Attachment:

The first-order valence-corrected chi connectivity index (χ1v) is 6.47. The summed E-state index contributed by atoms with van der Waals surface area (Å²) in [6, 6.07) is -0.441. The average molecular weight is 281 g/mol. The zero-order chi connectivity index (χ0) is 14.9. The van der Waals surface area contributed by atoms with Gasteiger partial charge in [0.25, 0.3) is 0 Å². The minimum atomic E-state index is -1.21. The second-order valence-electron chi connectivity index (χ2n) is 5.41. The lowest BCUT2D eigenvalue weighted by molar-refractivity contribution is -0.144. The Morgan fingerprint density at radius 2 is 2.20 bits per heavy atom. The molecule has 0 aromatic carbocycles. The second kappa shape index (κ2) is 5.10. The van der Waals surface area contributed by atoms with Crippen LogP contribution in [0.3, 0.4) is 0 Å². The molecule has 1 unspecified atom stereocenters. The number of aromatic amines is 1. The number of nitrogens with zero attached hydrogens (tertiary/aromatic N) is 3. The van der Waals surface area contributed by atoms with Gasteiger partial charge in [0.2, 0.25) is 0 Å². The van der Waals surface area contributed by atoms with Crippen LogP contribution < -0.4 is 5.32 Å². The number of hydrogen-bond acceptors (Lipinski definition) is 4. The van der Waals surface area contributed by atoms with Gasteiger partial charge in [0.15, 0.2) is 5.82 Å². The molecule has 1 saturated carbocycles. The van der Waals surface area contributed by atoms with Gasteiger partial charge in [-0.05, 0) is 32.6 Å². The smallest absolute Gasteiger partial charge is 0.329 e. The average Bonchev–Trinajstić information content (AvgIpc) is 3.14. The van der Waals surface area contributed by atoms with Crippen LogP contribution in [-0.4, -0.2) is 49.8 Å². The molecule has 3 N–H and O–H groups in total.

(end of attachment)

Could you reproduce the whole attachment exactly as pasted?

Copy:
The first-order valence-corrected chi connectivity index (χ1v) is 6.47. The summed E-state index contributed by atoms with van der Waals surface area (Å²) in [6, 6.07) is -0.441. The average molecular weight is 281 g/mol. The zero-order chi connectivity index (χ0) is 14.9. The van der Waals surface area contributed by atoms with Gasteiger partial charge in [0.25, 0.3) is 0 Å². The minimum atomic E-state index is -1.21. The second-order valence-electron chi connectivity index (χ2n) is 5.41. The lowest BCUT2D eigenvalue weighted by molar-refractivity contribution is -0.144. The Morgan fingerprint density at radius 2 is 2.20 bits per heavy atom. The molecule has 0 aromatic carbocycles. The second kappa shape index (κ2) is 5.10. The van der Waals surface area contributed by atoms with Crippen LogP contribution in [0.3, 0.4) is 0 Å². The molecule has 1 unspecified atom stereocenters. The number of aromatic amines is 1. The number of nitrogens with zero attached hydrogens (tertiary/aromatic N) is 3. The van der Waals surface area contributed by atoms with Gasteiger partial charge in [0.2, 0.25) is 0 Å². The van der Waals surface area contributed by atoms with Crippen LogP contribution < -0.4 is 5.32 Å². The number of hydrogen-bond acceptors (Lipinski definition) is 4. The van der Waals surface area contributed by atoms with Gasteiger partial charge in [0.15, 0.2) is 5.82 Å². The molecule has 1 saturated carbocycles. The van der Waals surface area contributed by atoms with Gasteiger partial charge in [-0.05, 0) is 32.6 Å². The smallest absolute Gasteiger partial charge is 0.329 e. The average Bonchev–Trinajstić information content (AvgIpc) is 3.14. The van der Waals surface area contributed by atoms with Crippen LogP contribution in [-0.4, -0.2) is 49.8 Å². The molecule has 3 N–H and O–H groups in total.